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Extended commentary of 'The Darkling Thrush' by Thomas Hardy

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´╗┐The Darkling Thrush On the title: A thrush is a bird; plump, soft-plumaged, small to medium-sized, often inhabiting wooded areas. They feed on the ground or eat small fruit ? but aren?t famed for their songs. Examples include a robin. ?Darkling? is an archaic word for ?a creature of darkness? or ?in the dark?. Hardy uses it in its latter sense ? the bird appears in a very gloomy scene, at the end of the day, at the end of the year (and century, for that matter). It also has negative connotations as well, however ? for obvious reasons. Potential other implications: ?darkling? is perhaps used to create a diminutive form of the thrush (like a ?duckling?). Other critics have identified the title as explaining, or preparing the reader for the unexpected advent of the bird half way through the poem, appearing into the scene from nowhere. Perhaps Hardy was attempting to use an antiquitated word to further demonstrate the bird is bringing joy to a dark land, and that there exists an enormous time difference between the new century and the old? Overall Structure: Hardy uses four regular eight line iambic stanzas; in either ?tetrameter? or ?trimeter?, depending on the length of the line. This meter creates a poetic lilt, with alternate stressed feet. It seems very out of place in such a depressing poem - we must question why this is. ...read more.


Hardy?s comparison of them to broken lyres is interesting. Lyres are a) harmonious in Classical literature and b) belong only in Classical literature. Hardy is clearly stating that the scene is not ?harmonious? or perhaps the ?death-lament? later mentioned isn?t. Or is it also a reference Hardy?s romantic passion for the past, that it was somehow better than the day in which he writes? Second Stanza Notes: The first four lines of this stanza deal explicitly with Hardy?s ?dead Century? metaphor. He imagines the land before him as ?the Century?s corpse outleant.? Quite what ?outleant? means, I have no idea, (The OED has confirmed that ?outleant? is not, nor ever has been a word) but ?his crypt [becomes] the cloudy canopy? (the cloudy sky) and ?the wind his death-lament?. One need not explain it in any more detail; the implications are quite explicit. Hardy?s persona clearly didn?t approve of the past century, but had yet to indicate an emotional reflection on the future. He imagines England as a rotting corpse, essentially. However, note the use of the verb ?seems? ? is all as it seems? However, Hardy goes on to write even more damningly of his persona?s scene. ?The ancient pulse of germ and birth? ? the regenerative power of life, following Winter?s onslaught ? ?was shrunken dry and hard?. Nothing appears to be growing back ? is this another indication of the end of the world, or certainly of an era. ...read more.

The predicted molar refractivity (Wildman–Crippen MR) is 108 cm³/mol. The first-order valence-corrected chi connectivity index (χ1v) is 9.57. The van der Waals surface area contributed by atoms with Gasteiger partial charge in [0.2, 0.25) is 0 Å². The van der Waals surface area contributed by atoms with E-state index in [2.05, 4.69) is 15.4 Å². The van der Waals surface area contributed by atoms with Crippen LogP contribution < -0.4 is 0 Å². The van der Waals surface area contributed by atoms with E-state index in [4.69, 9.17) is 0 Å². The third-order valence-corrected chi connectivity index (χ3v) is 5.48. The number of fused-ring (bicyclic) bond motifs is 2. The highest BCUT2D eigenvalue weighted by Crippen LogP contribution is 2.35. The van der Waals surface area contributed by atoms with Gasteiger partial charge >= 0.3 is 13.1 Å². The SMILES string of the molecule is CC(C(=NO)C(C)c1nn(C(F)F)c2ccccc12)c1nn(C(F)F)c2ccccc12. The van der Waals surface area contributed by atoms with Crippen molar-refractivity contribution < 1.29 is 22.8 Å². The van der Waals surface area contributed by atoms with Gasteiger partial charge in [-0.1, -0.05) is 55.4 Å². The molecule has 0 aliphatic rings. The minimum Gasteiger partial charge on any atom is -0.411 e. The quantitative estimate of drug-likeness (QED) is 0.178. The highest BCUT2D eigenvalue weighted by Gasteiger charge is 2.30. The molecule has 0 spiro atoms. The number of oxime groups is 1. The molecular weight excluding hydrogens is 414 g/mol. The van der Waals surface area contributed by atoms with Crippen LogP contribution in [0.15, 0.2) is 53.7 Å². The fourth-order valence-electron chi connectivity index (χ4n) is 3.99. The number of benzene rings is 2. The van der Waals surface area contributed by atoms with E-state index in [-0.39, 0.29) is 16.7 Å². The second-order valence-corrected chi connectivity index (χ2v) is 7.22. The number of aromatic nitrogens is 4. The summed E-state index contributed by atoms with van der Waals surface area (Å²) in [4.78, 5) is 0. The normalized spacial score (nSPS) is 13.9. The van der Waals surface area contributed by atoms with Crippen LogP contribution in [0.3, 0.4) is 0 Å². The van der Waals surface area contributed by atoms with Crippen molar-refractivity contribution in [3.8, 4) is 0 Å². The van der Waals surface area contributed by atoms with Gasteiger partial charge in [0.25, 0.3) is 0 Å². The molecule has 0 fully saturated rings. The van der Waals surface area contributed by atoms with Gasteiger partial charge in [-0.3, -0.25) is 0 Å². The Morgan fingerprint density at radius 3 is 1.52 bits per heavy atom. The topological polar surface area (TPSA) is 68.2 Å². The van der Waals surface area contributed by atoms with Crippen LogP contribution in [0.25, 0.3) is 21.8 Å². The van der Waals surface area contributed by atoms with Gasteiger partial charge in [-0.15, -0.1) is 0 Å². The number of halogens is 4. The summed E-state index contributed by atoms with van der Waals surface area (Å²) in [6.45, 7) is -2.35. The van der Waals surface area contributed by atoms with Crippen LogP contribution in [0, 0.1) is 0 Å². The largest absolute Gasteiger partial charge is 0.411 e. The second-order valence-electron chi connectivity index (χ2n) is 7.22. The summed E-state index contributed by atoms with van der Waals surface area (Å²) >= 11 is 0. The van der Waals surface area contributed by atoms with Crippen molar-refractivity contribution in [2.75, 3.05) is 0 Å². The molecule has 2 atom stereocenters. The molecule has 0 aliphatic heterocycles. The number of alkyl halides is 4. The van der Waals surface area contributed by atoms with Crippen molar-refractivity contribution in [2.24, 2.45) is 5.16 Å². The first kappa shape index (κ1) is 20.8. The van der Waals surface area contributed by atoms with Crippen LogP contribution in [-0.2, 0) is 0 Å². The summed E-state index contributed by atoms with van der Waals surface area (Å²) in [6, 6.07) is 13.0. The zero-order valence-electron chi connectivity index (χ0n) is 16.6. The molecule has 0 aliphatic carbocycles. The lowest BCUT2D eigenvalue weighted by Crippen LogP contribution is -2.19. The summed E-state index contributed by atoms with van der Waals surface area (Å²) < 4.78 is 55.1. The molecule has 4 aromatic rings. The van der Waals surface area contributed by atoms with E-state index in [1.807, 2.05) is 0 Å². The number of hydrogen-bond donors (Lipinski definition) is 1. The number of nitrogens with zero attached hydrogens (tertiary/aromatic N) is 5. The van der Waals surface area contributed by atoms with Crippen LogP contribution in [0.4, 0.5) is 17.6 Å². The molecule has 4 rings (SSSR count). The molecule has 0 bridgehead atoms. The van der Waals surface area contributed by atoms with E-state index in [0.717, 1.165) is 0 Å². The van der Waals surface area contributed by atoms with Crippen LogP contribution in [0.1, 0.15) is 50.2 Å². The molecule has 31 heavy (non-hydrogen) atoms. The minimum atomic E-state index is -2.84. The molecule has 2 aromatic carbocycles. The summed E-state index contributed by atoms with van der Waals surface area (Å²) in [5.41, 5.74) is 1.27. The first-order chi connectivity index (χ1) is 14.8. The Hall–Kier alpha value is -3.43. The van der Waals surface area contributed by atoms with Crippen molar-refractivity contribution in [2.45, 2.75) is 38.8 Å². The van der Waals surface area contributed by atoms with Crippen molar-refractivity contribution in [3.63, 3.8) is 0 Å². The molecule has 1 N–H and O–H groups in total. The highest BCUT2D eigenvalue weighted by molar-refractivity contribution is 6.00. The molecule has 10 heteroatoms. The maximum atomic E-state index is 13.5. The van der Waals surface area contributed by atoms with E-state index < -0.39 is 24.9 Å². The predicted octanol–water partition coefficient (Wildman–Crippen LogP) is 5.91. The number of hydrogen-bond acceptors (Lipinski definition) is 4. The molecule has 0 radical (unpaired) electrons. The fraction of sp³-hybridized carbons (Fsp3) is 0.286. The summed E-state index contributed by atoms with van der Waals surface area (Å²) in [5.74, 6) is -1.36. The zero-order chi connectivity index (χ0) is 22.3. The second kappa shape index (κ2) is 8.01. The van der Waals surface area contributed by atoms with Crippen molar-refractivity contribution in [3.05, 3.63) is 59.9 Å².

On some key language points: * Note more religious emphasis: ?carolings? typically sing hymns at Christmas time. Hymns are definitely religious! * Perhaps there is an equally religious connotation which Hardy applies to his comments on the ?terrestrial things?. If there is not any cause for singing about things on Earth, then perhaps, reciprocally, there is cause for celebrating the sky, or heaven? ?That I could think there trembled through His happy good-night air Some blessed Hope, whereof he knew And I was unaware.? It is a rather ambiguous ending upon which Hardy chooses to conclude, but he achieves a sense of dramatic effect through it. The persona realises the presence of (a perhaps religious) hope, in the fact of utter desperation, but it is unintelligible to him. In an odd way, the reader is forced to consider whether the persona is being entirely accurate: * Can one be unaware of something, yet still able to write about it? * Does this tell us that the persona, as a Modernist, is able to perceive such an uplifting messages but unable to interpret them in such a way as to ?release? himself from the ?dark?? Hardy himself was a modernist and therefore dwells upon an odd lot of ideas. Amongst them was ?searching for hope/meaning to darkness and cruelty?. Despite being a realist, he was deeply influenced by Romantic notions (look them up) ? perhaps this exploration is one of them? * The use of ?blessed? again implies a deified presence within the thrush?s message. Is the persona experiencing some divine inspiration? ...read more.

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